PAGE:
The handing out of 103 eighth-grade diplomas last week marked not only a milestone for the students as they head into high school but for the school itself. More milestones are in the works for next year.
This year’s Greater Tacoma Peace Prize Laureate Melannie Denise Cunningham, who is also a Destiny board member, served as the graduation’s keynote speaker with the message that students should set goals and follow their own paths that might not include financial wealth.
“You can’t take money to the grave with you,” she said. “But what you can create is a life you deserve. You have to dream as big as you can. … Your future is what you can design.”
She then led the graduating eighth- graders into a chant to guide them through their future education and life after high school and college.
“It’s more than my aptitude,” she said, asking the students to repeat after her. “It is my attitude that determines my altitude.”
The commencement ceremonies marked the graduation of Destiny Middle School’s inaugural class, with about half of its eighth grade starting their middle school at the school when it was created three years ago.
Destiny opened its doors in 2015 at the former John R. Rogers Elementary School in Tacoma’s Eastside neighborhood. It underwent a $6.9 million renovation after being vacant for more than a decade. Tacoma Public School District had closed the aging school in 2002. Plans for a homeless shelter and then a private housing development fell through over the years, leading to charter school operator Green Dot Public School to eye the building for a Tacoma location.
The 111-year-old building, which was originally designed by noted architect Fredrick Heath, is now home to 250 sixth- through eighth-grade students.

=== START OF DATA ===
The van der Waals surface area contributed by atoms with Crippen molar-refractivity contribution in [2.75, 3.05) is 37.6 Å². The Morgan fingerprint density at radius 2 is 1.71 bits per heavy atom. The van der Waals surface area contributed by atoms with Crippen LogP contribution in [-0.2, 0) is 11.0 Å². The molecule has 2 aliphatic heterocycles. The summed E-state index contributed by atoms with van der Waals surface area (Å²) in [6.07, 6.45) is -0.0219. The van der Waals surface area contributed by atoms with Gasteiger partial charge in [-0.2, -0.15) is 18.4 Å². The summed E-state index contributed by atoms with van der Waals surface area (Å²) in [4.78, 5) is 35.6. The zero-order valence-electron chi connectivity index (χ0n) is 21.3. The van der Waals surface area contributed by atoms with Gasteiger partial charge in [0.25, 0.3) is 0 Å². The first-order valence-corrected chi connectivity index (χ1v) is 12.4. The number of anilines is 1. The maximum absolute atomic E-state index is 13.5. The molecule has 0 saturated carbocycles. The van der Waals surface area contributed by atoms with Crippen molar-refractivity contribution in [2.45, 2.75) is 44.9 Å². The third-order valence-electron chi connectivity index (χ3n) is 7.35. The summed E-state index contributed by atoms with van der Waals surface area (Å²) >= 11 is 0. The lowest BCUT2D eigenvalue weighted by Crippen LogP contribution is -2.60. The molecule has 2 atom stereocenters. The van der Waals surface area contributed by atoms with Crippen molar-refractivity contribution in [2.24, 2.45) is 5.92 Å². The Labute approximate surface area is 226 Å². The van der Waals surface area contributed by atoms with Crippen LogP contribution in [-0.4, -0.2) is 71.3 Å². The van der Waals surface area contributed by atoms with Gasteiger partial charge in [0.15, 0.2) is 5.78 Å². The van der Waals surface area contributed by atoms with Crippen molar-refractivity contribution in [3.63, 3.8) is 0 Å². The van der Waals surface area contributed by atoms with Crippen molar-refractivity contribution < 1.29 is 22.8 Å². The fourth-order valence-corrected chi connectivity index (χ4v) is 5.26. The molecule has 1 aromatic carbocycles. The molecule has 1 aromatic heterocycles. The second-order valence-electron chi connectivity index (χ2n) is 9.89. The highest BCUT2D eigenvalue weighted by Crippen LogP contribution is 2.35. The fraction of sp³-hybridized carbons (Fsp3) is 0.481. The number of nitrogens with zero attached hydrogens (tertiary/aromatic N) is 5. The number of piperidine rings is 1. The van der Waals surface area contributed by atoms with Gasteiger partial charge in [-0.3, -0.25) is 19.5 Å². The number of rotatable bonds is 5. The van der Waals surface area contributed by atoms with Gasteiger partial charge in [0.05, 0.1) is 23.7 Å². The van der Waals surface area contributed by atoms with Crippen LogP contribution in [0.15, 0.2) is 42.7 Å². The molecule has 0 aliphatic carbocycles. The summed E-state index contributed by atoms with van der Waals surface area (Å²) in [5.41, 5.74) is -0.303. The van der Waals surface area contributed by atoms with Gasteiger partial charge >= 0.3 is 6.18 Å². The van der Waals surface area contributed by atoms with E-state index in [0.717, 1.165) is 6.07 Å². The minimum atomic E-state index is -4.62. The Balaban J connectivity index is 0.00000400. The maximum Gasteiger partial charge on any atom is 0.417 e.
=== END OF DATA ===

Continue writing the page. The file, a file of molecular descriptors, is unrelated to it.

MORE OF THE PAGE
More students are set to join them in the fall as SOAR Academy prepares to leave its Hilltop location and move its kindergarten to eighth-grade students into the former Rogers building alongside Destiny. Both schools opened three years ago, following the creation of the state’s charter school system. The schools will remain independent of each other and simply share space in the building.
“It will be kind of two schools who are collocated,” said Green Dot Public Schools Executive Director Bree Dusseault.
The move comes because 165 students at SOAR’s kindergarten-to-fifth grades have outgrown the school’s Hilltop location, and Destiny had unused space in the 53,000-square-foot school.
“We are moving out of necessity,” SOAR Board Chairwoman Thelma Jackson said. “It’s a win-win for everybody. It is a beautiful building but underutilized.”
The Eastside school will also have a new playground that will be added to the campus thanks to the work of some 200 volunteers who will construct the equipment on Aug. 25.
“It will be great for the students and great for the community,” Jackson said.
Charter schools are publicly funded, independent schools that receive taxpayer dollars and operated by nonprofits instead of traditional, public school districts. Each charter school functions through a state charter, or performance agreement, with the Washington State Charter School Commission, an independent state agency, to provide more learning options for children much like private schools, but without the tuition. Charter schools are annually reviewed as well as receive on-going oversight by the State Board of Education and the Superintendent of Public Instruction.
Green Dot is a not-for-profit network of 28 charter schools that operate in California, Tennessee and Washington, including Destiny, Rainier Valley Leadership Academy in Seattle and Excel Public Charter School in Kent.